United States General Accounting Office GAO Testimony Before the Subcommittee on Health and the Subcommittee on Oversight and Investigations, Committee on Veterans’ Affairs, House of Representatives For Release on Delivery Expected at 9:30 a.m. Thursday, July 24, 1997 VA HEALTH CARE Lessons Learned From Medical Facility Integrations Statement of Stephen P. Backhus, Director Veterans’ Affairs and Military Health Care Issues Health, Education, and Human Services Division GAO/T-HEHS-97-184 VA Health Care: Lessons Learned From Medical Facility Integrations Messrs. Chairmen and Members of the Subcommittees: We are pleased to be here today to discuss preliminary results of our ongoing work on the integration of medical facilities operated by the Department of Veterans Affairs (VA). In general, a VA integration involves a restructuring of the services within two or more medical facilities into a seamless health care delivery system. VA operates 173 hospitals and over 200 freestanding outpatient clinics nationwide at a cost of about $17 billion a year. Two years ago, VA created 22 networks to help improve service delivery to the 3 million veterans who use its medical facilities each year. Each network is responsible for overseeing between 4 and 11 hospitals. To date, networks have initiated integrations in 18 geographic areas, involving a total of 36 hospitals.1 Our work to date has focused primarily on VA’s ongoing integrations in Chicago, Illinois, and in Alabama. Our review of the Chicago integration is being done in response to requests by part of the Illinois congressional delegation, including Congressmen Evans and Gutierrez, who serve on the House Veterans’ Affairs Committee, and Chairman Bond of the Senate Appropriations Committee’s Subcommittee on VA, HUD, and Independent Agencies. Chairman Everett has asked us to review the Alabama integration. We have visited the four medical facilities being integrated in Alabama and Chicago and their respective network offices. Also, to gain a broader perspective, we discussed VA’s other 16 integrations with network officials and others. In addition, we discussed integration issues with several private health care providers and consulting firms. As you requested, my testimony focuses on (1) the role of facility integrations in reshaping VA’s health care delivery system and (2) lessons learned that could help enhance VA’s process for planning and implementing ongoing and future facility integrations. In summary, facility integrations are a critical piece of VA’s overall strategy to enhance the efficiency and effectiveness of health service delivery to veterans. VA’s strategy is similar to how the private sector health care industry is evolving. In essence, integrations can allow VA to provide the same or higher quality services to veterans at a significantly reduced cost. In just 2 years, by unifying management and consolidating services, VA’s 1 See app. for a list of the 18 integrations. Page 1 GAO/T-HEHS-97-184 VA Health Care: Lessons Learned From Medical Facility Integrations integrations have produced millions of dollars in savings that can be reinvested in the system to further enhance veterans’ care. But VA also faces inherent difficulties in planning and implementing integrations, primarily stemming from the potential adverse impacts on stakeholders such as veterans, facility and medical school personnel, and members of Congress who represent these groups. For example, while integrations will generally enhance VA’s ability to serve veterans, they will likely result in, among other things, fewer, less convenient, or less desirable (1) employment opportunities for VA and medical school employees or (2) training opportunities for medical school residents and students. With so much at risk, it is imperative that VA plan and implement integrations to maximize their benefits and minimize the adverse impacts. VA’s integration planning approach has many positive features. For example, local facilities currently plan and implement their integrations using work groups comprising VA medical facility employees and others, such as affiliated medical school employees. The involvement of local facility employees in planning activities appears to expedite the process, primarily because no two integration situations are alike. Our work to date, however, indicates areas where improvements could be made. For example, integration decisions are generally made incrementally, that is, on a service-by-service basis, at varying times throughout the process instead of being made on the basis of decisions about all activities across the integrated facilities. Also, planning and implementation activities frequently occur simultaneously, which does not allow for consideration of the collective effect of such changes on the integration. In addition, stakeholders are involved at varying times in different ways but are not always provided sufficient information at key decision points. Currently, VA is considering ways to improve its facility integration process. With that in mind, our work suggests that VA could achieve better results by • adopting a more comprehensive planning approach, • completing planning before implementing changes, • improving the timeliness and effectiveness of communications with stakeholders, and • using a more independent planning approach. Page 2 GAO/T-HEHS-97-184 VA Health Care: Lessons Learned From Medical Facility Integrations Generally, the 18 integrations, with one exception, share some common Background characteristics. For example, most of VA’s integrations to date involve (1) facilities that have complementary missions, such as acute and mental health care; (2) one facility that is significantly larger than the other(s); and (3) only one or no facility(ies) with a strong medical school affiliation. By contrast, Chicago’s Lakeside and West Side facilities have almost identical missions, are about the same size, and have strong affiliations with major medical schools. VA’s facility integrations use different ways to improve management, clinical, and patient support services. These include • unifying management by creating a single team to manage all facilities instead of using separate management teams at each facility; • consolidating a service by moving all employees and patients to one facility rather than continuing to provide the service at multiple locations; • centralizing a service by moving some but not all of the employees associated with it to one of the facilities; • contracting out some services that VA employees have historically provided; and • reengineering service delivery by designing more efficient and effective ways to do business. Of the 18 integrations, 5 have reported that all activities have been completed, and they anticipate no additional changes to their management or delivery structure at this time. The remaining integrations are in various stages of planning and implementation, and several anticipate completion within the next few months. Facility integrations are a critical part of VA’s nationwide strategy to Facility Integrations restructure its health care delivery system to improve access, quality, and Play a Key Role in efficiency of care to veterans. VA’s restructuring plan reflects, in large part, Reshaping VA’s Health the changes that have been under way in the private sector health care system for some time. Profound changes in the health care environment Care Delivery brought about, in part, by technological advances, economic factors, demographic changes, and the rise of managed care are causing a dramatic shift away from inpatient care and a corresponding increase in outpatient care. Toward that end, VA has been establishing new community-based clinics, emphasizing primary care, decentralizing decision-making, and integrating facilities to provide an interdependent, interlocking system of care. VA’s progress to date indicates that integrations are having positive Page 3 GAO/T-HEHS-97-184 VA Health Care: Lessons Learned From Medical Facility Integrations results, but it remains to be seen whether integrations will reach their maximum potential and accomplish what VA intends and veterans need. Integrating health care facilities is a complex process that requires careful planning because it can have an adverse affect on many stakeholders, such as veterans, facility employees, and medical school personnel. For example, facility integrations will undoubtedly alter the way veterans receive health care. Historically, each VA facility has generally tried to provide veterans with one-stop service delivery, that is, to provide as many services as possible at a single location. After consolidating services as part of integration, more veterans may have to go to more than one location for care. For example, when acute inpatient care is moved from the Tuskegee hospital to the Montgomery hospital, veterans receiving primary care at Tuskegee will have to use the Montgomery facility when they need a hospital admission. These changes will generally bring VA service delivery practices more in line with those of the private sector. Integrations nevertheless provide significant benefits to veterans, primarily because VA can reinvest the money it saves in access and service improvements. VA estimates that integration of facilities has generated over $83 million in savings, which has been used, in part, to (1) provide new community-based clinics that expand veterans’ access to primary care, (2) offer new services at existing medical facilities, or (3) make existing services more accessible through longer operating hours or shorter waiting times. Facility integration has also had a significant impact on VA employees. Most savings are achieved by reducing the number of employees providing the same services at multiple medical facilities within the same geographic area. To date, VA has been able, for the most part, to accomplish this reduction through buyouts and routine attrition, although some reductions-in-force were or will be used. In some situations, employees will move from one medical facility to another or transfer to different positions within their current facility, which may require retraining. In addition, medical school personnel are affected by the integrations. As VA reduces unnecessary duplication of services, medical schools may have to share management of integrated services, which would result in a reduction in the number of physicians employed and residents trained. In addition, some would have to travel to different facilities rather than continue to provide services at their present locations. For example, Page 4 GAO/T-HEHS-97-184 VA Health Care: Lessons Learned From Medical Facility Integrations medical school employees and others may have to travel between the Lakeside and West Side facilities, a distance of about 6 miles. Because of the large reinvestment opportunities potentially available, Lessons Learned That facility integrations are one of the best ways VA has to improve quality and Could Enhance VA’s access to care for veterans while also increasing the efficiency of health Facility Integrations care delivery. Currently, VA is considering ways to improve its facility integration process. On the basis of our visits to the Chicago and Alabama facilities and discussions with officials involved with the other 16 integrations, we also believe that improvements can be made to VA’s integration process. Our discussions with several private sector health care providers who are involved with major facility integrations have indicated to us that adopting the following changes could bring VA’s process more in line with private sector integration practices. Using a Comprehensive Integration of VA medical facilities may be more successful if done on a Planning Approach comprehensive planning basis. Such an approach could involve, among other things, a thorough assessment of all potential resources needed to meet the expected workload over the next 5 to 10 years in a geographic service area. At present, VA does not always include these elements in its planning process. Consequently, integration planners do not always consider all viable options, changing conditions, and future investments. This could cause VA to miss better options, which could greatly lower the dollar savings and thus reduce reinvestment opportunities to improve veterans’ care. Comprehensive planning for integration of services that includes all VA facilities within the same geographic service area expands the options available for consideration. For example, in the Chicago area, four VA facilities within 35 miles of each other serve essentially the same veteran population. If veterans’ current inpatient needs could be met in three rather than four locations, VA could save about $20 million annually in operating costs, although some of the savings may need to be reinvested to increase outpatient capacity at the three locations or in community clinics. Operating in fewer locations also could generate additional savings by avoiding future renovations and equipment replacement, and possibly through the sale or lease of excess capacity. VA may realize greater results over the long run if it uses a longer planning horizon. This could enable VA to determine how its current workload will Page 5 GAO/T-HEHS-97-184 VA Health Care: Lessons Learned From Medical Facility Integrations compare with its future resource needs. For example, as in the private sector, VA’s inpatient workload has been decreasing and is expected to continue decreasing over the next 5 to 10 years. If inpatient workload continues to decrease, excess hospital space will increase. Thus, if it uses current workload as a basis, VA may decide that it is not viable to consolidate services, but if it uses future workload estimates, VA may conclude that it is viable to consolidate. VA may also realize better results if its planning considers all potential resources needed over the next 5 to 10 years. If VA plans for veterans’ current needs, it risks using funds for construction, renovation, and equipment that may yield short-term benefits only. For example, in Chicago, VA approved renovations of Lakeside’s surgical intensive care unit and emergency room, and the replacement of its cardiac catheterization equipment. For West Side, VA approved the replacement of the angiography suite. If, within 5 to 10 years, the inpatient workload is consolidated at one facility, VA would have realized limited benefits from some of these investments. Completing Planning VA’s decision-making may be enhanced if it completes all planning for the Phase Before integrated facilities before beginning to implement the integrations. Each Implementing Changes of its 18 facility integrations involved between 2 and 35 work groups to develop proposals to integrate management, clinical, and patient services. VA currently begins implementing proposals as they become available from the various work groups, without first examining all proposals together for an overall perspective. VA’s integration process contains one common decision point—headquarters’ approval of the initial proposal to integrate. With this approval, VA essentially decides to operate two or more facilities as a health care system using a single management team. Once an integration is approved, the director for the new system sets up governing boards to direct and oversee the integration process and decision-making. The boards establish work groups to analyze data and explore integration options. Typically, as each work group completes its planning, it submits an integration proposal to the board with recommendations to the director. Once the board approves the recommendations, the director generally begins implementing them. This incremental approach runs the risk that later work group proposals could affect previously implemented actions. In addition, it is especially Page 6 GAO/T-HEHS-97-184 VA Health Care: Lessons Learned From Medical Facility Integrations difficult, if not impossible, to assess the reasonableness of VA’s decisions when they are made incrementally. For example, VA decided to relocate some administrative staff from the Montgomery to the Tuskegee facility, primarily because VA concluded that sufficient space was not available at Montgomery. But VA had not yet determined how much staffing was needed for a number of other services at Montgomery before implementing these changes. This occurred primarily because, at the time, planning for those services was not completed. VA was still considering, for instance, several options for restructuring Montgomery’s and Tuskegee’s nutrition and fiscal services, which could greatly affect the availability of space in the Montgomery facility. VA recognizes the need for a more structured process. Two months ago, it established a team to revise its integration guidance. VA is considering adopting a five-phase process that includes conceptualization, quantitative and qualitative analyses, implementation planning, implementation, and evaluation. These are logical phases in that the end of each phase seems to provide a decision point at which stakeholders may efficiently and effectively participate in VA’s process. Moreover, this process suggests that decisions on the proposed integration of services on a facilitywide basis will be made only after planning is completed, because the next phase focuses on the implementation of the plan. As such, this approach should help VA make better integration decisions. Providing a Detailed Stakeholder participation in the process could be enhanced if VA provides Integration Plan to a detailed integration plan before implementation begins. VA encourages Stakeholders Before local facilities to have early and continued stakeholder involvement. The local facilities have worked hard to involve stakeholders by using such Implementation Begins techniques as meetings, letters, briefings, newsletters, and videos. Stakeholders, however, have sometimes found it difficult to understand and support VA’s actions because they were not provided sufficient information about the integrations, such as • how services will be integrated, • how potential changes will affect veterans and employees, • why selected alternatives are the best ones available, • how much the potential changes will cost to implement, • how much the potential changes will save, and • how VA will reinvest savings to benefit veterans. Page 7 GAO/T-HEHS-97-184 VA Health Care: Lessons Learned From Medical Facility Integrations For example, for the Montgomery/Tuskegee integration, VA decided to consolidate administrative services by moving most employees from Montgomery to Tuskegee. However, it made this decision before determining how many or which employees would be moved or what it would cost to renovate the space needed to accommodate the increased number of administrative staff at Tuskegee. Therefore, VA officials could not answer some key questions raised by congressional stakeholders. VA’s incremental planning approach contributes to these communication problems because it limits the amount of information available about the integration before implementation begins. Providing this information would enable VA to communicate more effectively with stakeholders. Moreover, presenting such planning results in a written document that could be shared with stakeholders would further enhance the opportunity for effective communication by allowing VA to obtain stakeholders’ views and gain support or “buy-in” for its proposed integration activities. Using an Independent Objective facility integration planning based on independent judgment is Planning Approach critical to successful integrations. Making decisions to restructure medical facility services when the decisions could adversely affect the planners’ own interests presents an inherently difficult situation. Many competing interests are at stake in VA’s integrations, including those of VA employees, medical school personnel, and residents of affected communities. As planners, these groups may not aggressively consider all viable options and may avoid difficult choices by focusing only on marginal changes to the status quo. In such situations, VA integrations might yield less than their full potential benefit to veterans, needlessly limiting savings available for reinvestment. For example, in the West Side/Lakeside integration, VA uses work groups to study integration of individual clinical services. Medical school faculty chair the work groups that will make proposals for how VA will integrate two of the more important services—surgery and medicine. The work groups are expected to address integration of management and consolidation of services. A potentially divisive issue is whether to consolidate clinical services and, if consolidated, where the services should be located. Because the planners will be greatly affected by the outcomes, it has proven extremely difficult for the competing medical schools to address this issue. Page 8 GAO/T-HEHS-97-184 VA Health Care: Lessons Learned From Medical Facility Integrations To overcome this problem, a more independent planning approach using planners (full-time VA planners or consultants) with no vested interests in the geographic area could be used to develop data, explore options, and recommend actions to the network director. In conclusion, VA has only scratched the surface in reaping the benefits of medical facility integrations; the greatest benefits are yet to be realized. Effective integrations involve difficult choices and, as we discussed today, the decisions should be objective and in the best interests of veterans. Toward this end, we encourage VA to continue improving its integration process, because every dollar saved by integrating in a more efficient way can be reinvested to better meet veterans’ medical needs or serve veterans who might otherwise not be served. This concludes my prepared statement. We will be glad to answer any questions you or Members of the Subcommittees may have. Page 9 GAO/T-HEHS-97-184 Appendix VA’s Approved Integrations VISNa VA health care system Integrated facilities 1 Connecticut Newington, CT; West Haven, CT 2 Western New York Batavia, NY; Buffalo, NY 3 New Jersey East Orange, NJ; Lyons, NJ 3 Hudson Valley Castle Point, NY; Montrose, NY 4 Pittsburgh Pittsburgh (Highland Drive), PA; Pittsburgh (University Drive), PA 5 Maryland Baltimore, MD; Fort Howard, MD; Perry Point, MD 7 Central Alabama Montgomery, AL; Tuskegee, AL 11 Northern Indiana Fort Wayne, IN; Marion, IN 12 Chicago Lakeside, IL; West Side, IL 13 Black Hills Fort Meade, SD; Hot Springs, SD 14 Greater Nebraska Grand Island, NE; Lincoln, NE 14 Central Iowa Des Moines, IA; Knoxville, IA 17 North Texas Bonham, TX; Dallas, TX 17 Central Texas Marlin, TX; Temple, TX; Waco, TX 17 South Texas Kerrville, TX; San Antonio, TX 20 Puget Sound American Lake, WA; Seattle, WA 21 Palo Alto Livermore, CA; Palo Alto, CA 22 Southern California System Sepulveda, CA; Los of Clinics Angeles, CA a Veterans integrated service network. 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VA Health Care: Lessons Learned From Medical Facility Integrations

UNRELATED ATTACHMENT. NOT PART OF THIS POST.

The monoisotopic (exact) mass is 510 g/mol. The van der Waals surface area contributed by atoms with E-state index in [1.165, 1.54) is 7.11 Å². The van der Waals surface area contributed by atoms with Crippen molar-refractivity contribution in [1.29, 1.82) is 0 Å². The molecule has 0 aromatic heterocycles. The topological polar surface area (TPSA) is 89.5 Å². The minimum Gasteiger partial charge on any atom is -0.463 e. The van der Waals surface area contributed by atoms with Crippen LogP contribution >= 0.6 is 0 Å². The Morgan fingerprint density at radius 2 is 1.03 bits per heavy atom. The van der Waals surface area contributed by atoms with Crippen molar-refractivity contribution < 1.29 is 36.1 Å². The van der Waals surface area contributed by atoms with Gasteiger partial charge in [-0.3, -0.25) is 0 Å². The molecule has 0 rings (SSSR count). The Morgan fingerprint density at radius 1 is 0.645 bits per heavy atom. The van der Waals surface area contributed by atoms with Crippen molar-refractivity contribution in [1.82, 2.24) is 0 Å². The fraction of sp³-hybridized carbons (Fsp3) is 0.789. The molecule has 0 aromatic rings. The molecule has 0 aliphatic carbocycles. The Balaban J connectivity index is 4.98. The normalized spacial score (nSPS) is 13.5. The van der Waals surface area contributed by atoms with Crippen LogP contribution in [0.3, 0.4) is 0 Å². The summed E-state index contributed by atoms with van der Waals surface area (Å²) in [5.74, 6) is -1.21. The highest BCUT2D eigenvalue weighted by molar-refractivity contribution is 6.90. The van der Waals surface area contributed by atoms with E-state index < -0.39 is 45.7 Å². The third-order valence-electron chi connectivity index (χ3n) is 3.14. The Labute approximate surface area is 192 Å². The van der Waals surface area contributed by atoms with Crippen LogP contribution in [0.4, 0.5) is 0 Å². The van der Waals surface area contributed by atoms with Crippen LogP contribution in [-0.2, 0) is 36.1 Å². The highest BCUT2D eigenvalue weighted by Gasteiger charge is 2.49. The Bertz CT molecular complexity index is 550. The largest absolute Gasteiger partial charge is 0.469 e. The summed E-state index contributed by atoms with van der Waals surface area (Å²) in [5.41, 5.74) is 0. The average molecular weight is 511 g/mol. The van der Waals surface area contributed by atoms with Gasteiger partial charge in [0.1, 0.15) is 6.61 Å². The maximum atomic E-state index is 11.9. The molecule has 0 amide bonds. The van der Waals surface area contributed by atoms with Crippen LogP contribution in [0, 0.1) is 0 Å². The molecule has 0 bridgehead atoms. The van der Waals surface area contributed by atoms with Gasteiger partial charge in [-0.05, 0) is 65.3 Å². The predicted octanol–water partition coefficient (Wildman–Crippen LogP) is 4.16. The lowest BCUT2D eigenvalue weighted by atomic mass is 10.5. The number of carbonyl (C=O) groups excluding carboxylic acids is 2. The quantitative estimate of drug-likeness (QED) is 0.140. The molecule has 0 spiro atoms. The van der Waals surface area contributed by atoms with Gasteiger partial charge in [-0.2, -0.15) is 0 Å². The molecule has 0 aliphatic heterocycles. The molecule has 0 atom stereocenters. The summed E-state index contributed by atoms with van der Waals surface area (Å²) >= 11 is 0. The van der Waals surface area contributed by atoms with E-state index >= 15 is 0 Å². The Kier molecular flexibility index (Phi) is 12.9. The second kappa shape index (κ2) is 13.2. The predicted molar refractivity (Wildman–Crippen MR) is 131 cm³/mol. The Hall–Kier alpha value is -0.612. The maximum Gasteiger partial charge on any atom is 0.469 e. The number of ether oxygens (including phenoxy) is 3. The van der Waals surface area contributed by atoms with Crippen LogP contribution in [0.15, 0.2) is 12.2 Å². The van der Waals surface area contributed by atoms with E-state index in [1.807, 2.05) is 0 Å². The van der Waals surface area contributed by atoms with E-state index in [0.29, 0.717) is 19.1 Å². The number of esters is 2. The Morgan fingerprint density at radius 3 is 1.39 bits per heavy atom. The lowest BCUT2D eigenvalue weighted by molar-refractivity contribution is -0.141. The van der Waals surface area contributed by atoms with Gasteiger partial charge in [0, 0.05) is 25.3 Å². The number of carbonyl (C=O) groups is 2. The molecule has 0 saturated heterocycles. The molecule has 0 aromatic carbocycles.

Published by the Government Accountability Office on 1997-07-24.
Below is a raw (and likely hideous) rendition of the original report. (PDF)